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Abstract: Case Reports |

Pleuropulmonary metastasis of glioblastoma multiforme: A case report and review of the literature FREE TO VIEW

H. E. Dincer, MD; Neeraj Gupta, MD*; Julie A. Biller, MD; Hendrikus Krouwer, MD
Author and Funding Information

Medical College of Wisconsin, Milwaukee, WI


Chest


Chest. 2004;126(4_MeetingAbstracts):962S. doi:10.1378/chest.126.4_MeetingAbstracts.962S
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INTRODUCTION:  We describe a case of glioblastoma multiforme (GBM) with pleuropulmonary metastasis in whom diagnosis was made with bronchoscopic tranbronchial needle aspiration.

CASE PRESENTATION:  A 63-year-old man referred for evaluation of pleural effusion and lung mass. Initial work up of dyspnea with CXR, CT scan and thoracentesis was done outside. The CT scan of the chest showed a mass and pleural effusion (Figure 1). The effusion was exudative with no malignant cells. CXR from last year was normal. Physical examination revealed findings suggestive of pleural effusion. GBM was diagnosed 18 months ago and treated with surgery and chemoradiation. Despite therapies, he had residual tumor that had remained stable. He has a smoking history of 10-pack year. The day after presentation to our hospital, he underwent bronchoscopy that revealed a distorted RUL bronchus with extrinsic compression of the distal trachea. Multiple transbronchial needle aspirates through the distal trachea were performed. Preliminary diagnosis of non-small cell was made on-site cytology evaluation. Three days later, a repeat thoracentesis was again negative for malignant cells. The smears of fine needle aspirates showed with ill-defined cells and cytological features overlapping with poorly differentiated non-small cell carcinoma of lung. Immunophenotyping on cellblock ruled out lung primary, paragangliomas and melanoma. Tumor cells were reactive for CD56 and positivite for glial fibrilary acidic protein (GFAP) confirming metastatic GBM (Figure 2). After the diagnosis, palliative treatment options were discussed with the patient. He decided not to proceed with any treatment and died in 6 weeks.

DISCUSSIONS:  Although GBM is a locally invasive tumor, distant metastasis is rare. Incidence of metastatic GBM is 0.44% (1). Various organ involvements have been described (2345678910111213). The low incidence attributed to absence of cerebral lymphatics, occlusion of draining venous channels and short survival. Common characteristic feature is prior debulking surgeries in most cases (4, 14). There have been more reports of metastatic cases with gliosarcoma, a variant of GBM (1, 2, 567) DNA studies suggested that systemic metastasis in glioblastoma may represent the emergence of neoplastic subclones (8). Ueda showed the similar patterns of gene expression in primary and metastatic tumors, suggesting the direct infiltration of tumor cells into extracranial blood vessels (3). Pleuropulmonary metastasis of GBM has been reported in 10 cases in the English literature (1,2, 567). Of 8 cases had gliosarcoma. The secondary metastatic GBM case (3) found to have lung metastasis on autopsy. Greif (2) published a case who developed pleural effusion and lung mass after surgery. They made the diagnosis by percutaneous core needle biopsy. Because of the location of the mass, we elected to perform bronchoscopy. Our initial clinical impression was primary lung cancer. Immunophenotyping studies confirmed diagnosis of metastatic GBM. This is the first case in whom lung metastasis diagnosed with needle aspitation. Because of the low number of cells obtained by needle aspirates and similarities of the glioblastoma tumor cells to poorly differentiated other tumors, preparation of cellblock for further immunophenotyping studies may improve the diagnosis of metastatic GBM.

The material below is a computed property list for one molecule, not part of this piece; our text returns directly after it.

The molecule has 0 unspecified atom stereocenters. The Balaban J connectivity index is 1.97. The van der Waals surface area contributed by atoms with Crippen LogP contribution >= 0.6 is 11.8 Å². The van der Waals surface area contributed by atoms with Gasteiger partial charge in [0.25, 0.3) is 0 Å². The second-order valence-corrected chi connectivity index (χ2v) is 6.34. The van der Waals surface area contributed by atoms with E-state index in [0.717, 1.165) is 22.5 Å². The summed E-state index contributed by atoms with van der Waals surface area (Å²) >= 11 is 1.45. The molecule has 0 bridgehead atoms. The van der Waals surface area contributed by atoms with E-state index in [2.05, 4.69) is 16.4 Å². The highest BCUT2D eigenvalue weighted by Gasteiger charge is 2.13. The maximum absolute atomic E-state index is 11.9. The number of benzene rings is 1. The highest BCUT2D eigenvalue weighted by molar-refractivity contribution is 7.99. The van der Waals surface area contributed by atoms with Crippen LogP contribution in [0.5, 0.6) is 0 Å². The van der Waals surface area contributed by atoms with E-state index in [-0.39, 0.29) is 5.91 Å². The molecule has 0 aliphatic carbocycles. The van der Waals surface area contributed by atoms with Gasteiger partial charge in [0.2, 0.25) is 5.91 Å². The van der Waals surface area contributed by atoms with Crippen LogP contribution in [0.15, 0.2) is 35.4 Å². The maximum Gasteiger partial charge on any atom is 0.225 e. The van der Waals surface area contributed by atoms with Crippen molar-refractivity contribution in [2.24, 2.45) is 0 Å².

CONCLUSION:  Pleuropulmonary metastasis of GBM can be made with transbronchial needle aspirates. Early diagnosis and palliative treatment may have impact on survival.

DISCLOSURE:  N. Gupta, None.

Tuesday, October 26, 2004

4:15 PM - 5:45 PM

References

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Gonzales C.Acta Cytol1993;37:938.
 
Buhl R.Acta Neurochir1998;140:1001. [CrossRef]
 
Frappaz D.Acta Neurochir1999;141:552.
 
Yanagawa Y.Surg Neurol1996;46:481. [CrossRef]
 

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References

Smith DR.Neurosurgery1969;31:50. [CrossRef]
 
Greif J.Lung Cancer1998;20:135. [CrossRef]
 
Ueda S.Neuro-oncology2003;5:1458.
 
Vural G.Diagnostic Cytopathology1996;15:60. [CrossRef]
 
Yokoyama H.Surgical Neurology1985;24:641. [CrossRef]
 
Ehrenreich TH.Arch Pathol1958;66:539.
 
Garret R.Cancer1958;11:888. [CrossRef]
 
Park CC.J Neuropath Exper Neurol2000;59(12)1044.
 
Pasquier B. Cancer1980;45:112.
 
Newton HB.Cancer1992;69:2149. [CrossRef]
 
Gonzales C.Acta Cytol1993;37:938.
 
Buhl R.Acta Neurochir1998;140:1001. [CrossRef]
 
Frappaz D.Acta Neurochir1999;141:552.
 
Yanagawa Y.Surg Neurol1996;46:481. [CrossRef]
 
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